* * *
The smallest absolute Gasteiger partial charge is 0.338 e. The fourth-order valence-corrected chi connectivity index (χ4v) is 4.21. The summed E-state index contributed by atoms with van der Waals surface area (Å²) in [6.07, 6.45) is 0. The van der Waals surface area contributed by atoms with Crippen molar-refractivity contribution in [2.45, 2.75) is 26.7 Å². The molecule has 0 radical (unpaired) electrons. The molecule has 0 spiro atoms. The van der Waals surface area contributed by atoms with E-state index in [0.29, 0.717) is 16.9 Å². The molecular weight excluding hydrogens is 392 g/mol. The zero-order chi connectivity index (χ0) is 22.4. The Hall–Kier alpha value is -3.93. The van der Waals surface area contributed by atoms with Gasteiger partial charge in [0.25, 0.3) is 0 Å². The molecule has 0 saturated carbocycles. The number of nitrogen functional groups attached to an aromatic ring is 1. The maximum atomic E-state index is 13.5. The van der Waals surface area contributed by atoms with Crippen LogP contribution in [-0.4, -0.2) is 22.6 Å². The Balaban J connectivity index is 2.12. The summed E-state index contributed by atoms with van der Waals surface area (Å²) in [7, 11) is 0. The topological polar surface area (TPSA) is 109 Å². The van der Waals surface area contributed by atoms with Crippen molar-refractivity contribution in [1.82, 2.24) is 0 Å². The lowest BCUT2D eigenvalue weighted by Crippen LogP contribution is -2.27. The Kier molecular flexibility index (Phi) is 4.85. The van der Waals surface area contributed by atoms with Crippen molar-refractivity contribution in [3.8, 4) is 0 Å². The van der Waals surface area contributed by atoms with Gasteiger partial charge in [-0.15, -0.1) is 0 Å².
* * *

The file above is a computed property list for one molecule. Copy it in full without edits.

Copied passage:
The smallest absolute Gasteiger partial charge is 0.338 e. The fourth-order valence-corrected chi connectivity index (χ4v) is 4.21. The summed E-state index contributed by atoms with van der Waals surface area (Å²) in [6.07, 6.45) is 0. The van der Waals surface area contributed by atoms with Crippen molar-refractivity contribution in [2.45, 2.75) is 26.7 Å². The molecule has 0 radical (unpaired) electrons. The molecule has 0 spiro atoms. The van der Waals surface area contributed by atoms with E-state index in [0.29, 0.717) is 16.9 Å². The molecular weight excluding hydrogens is 392 g/mol. The zero-order chi connectivity index (χ0) is 22.4. The Hall–Kier alpha value is -3.93. The van der Waals surface area contributed by atoms with Gasteiger partial charge in [0.25, 0.3) is 0 Å². The molecule has 0 saturated carbocycles. The number of nitrogen functional groups attached to an aromatic ring is 1. The maximum atomic E-state index is 13.5. The van der Waals surface area contributed by atoms with Crippen LogP contribution in [-0.4, -0.2) is 22.6 Å². The Balaban J connectivity index is 2.12. The summed E-state index contributed by atoms with van der Waals surface area (Å²) in [7, 11) is 0. The topological polar surface area (TPSA) is 109 Å². The van der Waals surface area contributed by atoms with Crippen molar-refractivity contribution in [1.82, 2.24) is 0 Å². The lowest BCUT2D eigenvalue weighted by Crippen LogP contribution is -2.27. The Kier molecular flexibility index (Phi) is 4.85. The van der Waals surface area contributed by atoms with Crippen molar-refractivity contribution in [3.8, 4) is 0 Å². The van der Waals surface area contributed by atoms with Gasteiger partial charge in [-0.15, -0.1) is 0 Å².